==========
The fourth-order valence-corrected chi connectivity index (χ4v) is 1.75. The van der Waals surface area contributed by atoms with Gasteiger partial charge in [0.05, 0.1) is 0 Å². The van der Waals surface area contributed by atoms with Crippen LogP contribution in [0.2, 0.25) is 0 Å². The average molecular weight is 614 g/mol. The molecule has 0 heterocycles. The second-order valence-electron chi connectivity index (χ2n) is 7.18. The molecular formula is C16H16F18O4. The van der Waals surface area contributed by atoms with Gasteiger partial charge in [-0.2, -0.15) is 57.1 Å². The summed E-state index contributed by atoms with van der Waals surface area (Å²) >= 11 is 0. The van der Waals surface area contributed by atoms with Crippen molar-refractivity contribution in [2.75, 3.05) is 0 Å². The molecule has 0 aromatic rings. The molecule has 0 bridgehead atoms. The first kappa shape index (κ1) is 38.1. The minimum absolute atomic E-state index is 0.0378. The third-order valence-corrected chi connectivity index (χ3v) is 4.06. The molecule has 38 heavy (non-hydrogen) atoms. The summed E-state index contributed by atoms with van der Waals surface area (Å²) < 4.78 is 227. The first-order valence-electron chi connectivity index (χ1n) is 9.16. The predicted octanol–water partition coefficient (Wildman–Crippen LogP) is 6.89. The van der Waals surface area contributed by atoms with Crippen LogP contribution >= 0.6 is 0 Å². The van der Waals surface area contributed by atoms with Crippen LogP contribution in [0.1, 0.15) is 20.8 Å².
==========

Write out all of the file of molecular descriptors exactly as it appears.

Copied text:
The fourth-order valence-corrected chi connectivity index (χ4v) is 1.75. The van der Waals surface area contributed by atoms with Gasteiger partial charge in [0.05, 0.1) is 0 Å². The van der Waals surface area contributed by atoms with Crippen LogP contribution in [0.2, 0.25) is 0 Å². The average molecular weight is 614 g/mol. The molecule has 0 heterocycles. The second-order valence-electron chi connectivity index (χ2n) is 7.18. The molecular formula is C16H16F18O4. The van der Waals surface area contributed by atoms with Gasteiger partial charge in [-0.2, -0.15) is 57.1 Å². The summed E-state index contributed by atoms with van der Waals surface area (Å²) >= 11 is 0. The van der Waals surface area contributed by atoms with Crippen molar-refractivity contribution in [2.75, 3.05) is 0 Å². The molecule has 0 aromatic rings. The molecule has 0 bridgehead atoms. The first kappa shape index (κ1) is 38.1. The minimum absolute atomic E-state index is 0.0378. The third-order valence-corrected chi connectivity index (χ3v) is 4.06. The molecule has 38 heavy (non-hydrogen) atoms. The summed E-state index contributed by atoms with van der Waals surface area (Å²) < 4.78 is 227. The first-order valence-electron chi connectivity index (χ1n) is 9.16. The predicted octanol–water partition coefficient (Wildman–Crippen LogP) is 6.89. The van der Waals surface area contributed by atoms with Crippen LogP contribution >= 0.6 is 0 Å². The van der Waals surface area contributed by atoms with Crippen LogP contribution in [0.1, 0.15) is 20.8 Å².